Proximal muscle rehabilitation is effective for patellofemoral pain: a systematic review with meta- analysis, by Lack, Barton, Sohan, Crossley, & Morrissey, in British Journal of Sports Medicine (2015)
A small review on the outcome.
Patellofemoral pain syndrome (PFPS) occurs very frequently in young adult females. It is also the most common injury affecting recreational endurance runners. However, despite being so common, its exact cause remains unclear and diagnosis of PFPS is usually made once other, more easily diagnosed conditions have been ruled out.
OBJECTIVE:To perform a systematic review to assess the effects of hip and/or lumbopelvic muscle exercise for improving outcomes associated with PFPS and to compare the efficacy of hip and/or lumbopelvic muscle exercise with other types of rehabilitation.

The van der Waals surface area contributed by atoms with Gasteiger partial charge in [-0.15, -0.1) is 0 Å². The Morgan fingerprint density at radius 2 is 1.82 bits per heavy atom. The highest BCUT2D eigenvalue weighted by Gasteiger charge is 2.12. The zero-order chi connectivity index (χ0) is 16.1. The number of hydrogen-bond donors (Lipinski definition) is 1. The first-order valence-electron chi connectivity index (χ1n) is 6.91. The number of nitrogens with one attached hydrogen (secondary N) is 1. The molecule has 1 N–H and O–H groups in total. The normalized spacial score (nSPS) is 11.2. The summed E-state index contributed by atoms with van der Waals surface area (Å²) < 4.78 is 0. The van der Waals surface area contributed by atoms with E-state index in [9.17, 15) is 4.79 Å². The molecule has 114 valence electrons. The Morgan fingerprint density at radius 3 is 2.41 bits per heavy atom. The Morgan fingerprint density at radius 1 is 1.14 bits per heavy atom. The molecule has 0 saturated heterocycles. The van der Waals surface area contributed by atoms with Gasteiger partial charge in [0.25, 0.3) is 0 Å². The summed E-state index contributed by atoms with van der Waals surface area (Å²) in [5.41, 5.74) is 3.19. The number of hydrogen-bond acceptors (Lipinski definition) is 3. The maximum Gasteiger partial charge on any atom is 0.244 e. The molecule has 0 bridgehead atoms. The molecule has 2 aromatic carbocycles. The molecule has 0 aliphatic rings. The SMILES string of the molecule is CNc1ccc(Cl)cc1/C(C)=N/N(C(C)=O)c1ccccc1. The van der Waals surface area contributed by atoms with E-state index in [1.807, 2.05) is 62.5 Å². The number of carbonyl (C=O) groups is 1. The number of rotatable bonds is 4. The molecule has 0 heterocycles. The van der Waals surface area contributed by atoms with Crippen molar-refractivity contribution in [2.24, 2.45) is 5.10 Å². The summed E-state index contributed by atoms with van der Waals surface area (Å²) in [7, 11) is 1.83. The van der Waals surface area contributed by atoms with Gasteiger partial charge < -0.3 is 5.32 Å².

What did the researchers conclude?
The researchers concluded that in the short term, there is strong evidence that combined hip and knee muscle exercise is better at pain reduction than knee exercise alone; there is moderate evidence that hip muscle exercise is better at improving pain than knee muscle exercise, and there is very limited evidence that hip muscle exercise reduces pain compared to a non-training control.
Findings from this study suggest that it is important to incorporate both knee and hip muscle strengthening programmes when dealing with knee pain. Especially for short term outcome.